WKYT Nick Oliver / Twitter
On Tuesday, July 2, a lightning strike set a Woodford County, Kentucky warehouse on fire.
That warehouse happened to belong to Jim Beam and was housing thousands of barrels of bourbon whiskey. According to WLEX in Lexington, Kentucky, two barrel houses at this Jim Beam aging facility caught fire late Tuesday night (July 2) after a small fire started and then quickly grew and spread.
Although fire crews were working tirelessly to put the flames out, the warehouse had lots of fuel – wood and alcohol – keeping it going well into Wednesday. Four days later, fire crews were still putting out hot spots on the property.
Jim Beam confirmed to the local news agency that the houses held roughly 45,000 barrels of what they described as “relatively young” bourbon – all of which had been lost.
A Jim Beam spokesperson released a statement on behalf of the company on July 3, saying:
“We are thankful that no one was injured in this incident, and we are grateful to the courageous firefighters from multiple jurisdictions who brought the fire under control and prevented it from spreading. Initial reports suggest that the fire resulted from a lightning strike, and we will work with local authorities to confirm the cause and to remediate the impacts.
We have a comprehensive warehouse safety program that includes regular inspections and rigorous protocols to promote safety and the security of our aging inventory. We operate 126 barrel warehouses in Kentucky that hold approximately 3.3 million barrels for our brands, and the warehouse that was destroyed contained 45,000 barrels of relatively young whiskey from the Jim Beam mash bill. Given the age of the lost whiskey, this fire will not impact the availability of Jim Beam for consumers.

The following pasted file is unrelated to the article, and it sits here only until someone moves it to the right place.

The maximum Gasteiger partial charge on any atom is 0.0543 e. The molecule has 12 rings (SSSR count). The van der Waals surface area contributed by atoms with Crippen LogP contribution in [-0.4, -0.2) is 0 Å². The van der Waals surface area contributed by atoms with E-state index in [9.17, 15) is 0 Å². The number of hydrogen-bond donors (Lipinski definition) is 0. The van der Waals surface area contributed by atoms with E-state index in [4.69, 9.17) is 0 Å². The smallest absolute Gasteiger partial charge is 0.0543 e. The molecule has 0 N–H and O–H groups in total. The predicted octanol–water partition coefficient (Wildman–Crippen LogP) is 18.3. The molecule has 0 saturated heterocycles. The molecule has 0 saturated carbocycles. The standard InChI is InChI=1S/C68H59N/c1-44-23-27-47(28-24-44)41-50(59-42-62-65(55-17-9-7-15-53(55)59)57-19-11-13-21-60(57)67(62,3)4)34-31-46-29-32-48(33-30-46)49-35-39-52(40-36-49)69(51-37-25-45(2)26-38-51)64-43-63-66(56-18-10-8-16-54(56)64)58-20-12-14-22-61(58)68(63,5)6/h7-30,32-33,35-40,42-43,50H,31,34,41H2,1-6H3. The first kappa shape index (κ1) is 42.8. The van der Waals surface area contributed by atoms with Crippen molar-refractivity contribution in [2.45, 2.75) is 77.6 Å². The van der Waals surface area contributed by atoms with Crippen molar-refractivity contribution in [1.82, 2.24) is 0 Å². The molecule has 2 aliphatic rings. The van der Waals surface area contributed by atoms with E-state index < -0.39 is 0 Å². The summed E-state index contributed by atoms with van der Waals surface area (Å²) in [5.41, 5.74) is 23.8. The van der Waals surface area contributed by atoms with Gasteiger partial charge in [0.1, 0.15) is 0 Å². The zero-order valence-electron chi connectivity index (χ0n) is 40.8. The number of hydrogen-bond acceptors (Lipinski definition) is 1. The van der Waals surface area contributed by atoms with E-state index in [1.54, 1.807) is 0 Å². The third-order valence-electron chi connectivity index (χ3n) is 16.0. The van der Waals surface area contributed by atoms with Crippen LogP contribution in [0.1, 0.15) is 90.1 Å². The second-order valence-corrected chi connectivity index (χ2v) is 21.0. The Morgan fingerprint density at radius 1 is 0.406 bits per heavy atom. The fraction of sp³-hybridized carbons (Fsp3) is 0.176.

We appreciate the support of our neighbors and the Kentucky Bourbon community as we manage through this incident.”
The facility, which sits right on the Kentucky River, leaked an unknown number of barrels of whiskey into the river and it has killed thousands of fish. Most of the fish were either catfish, perch, or carp. Crawfish also were discovered living in that part of the river as well.
Now, Jim Beam will have to pay the price for the affects of the spillage into the river.
Kentucky’s Energy and Environment Cabinet’s spokesman said there will be a penalty to the company. While it is unclear how hefty the fines will be, he said the state Department of Fish & Wildlife would likely fine them as well.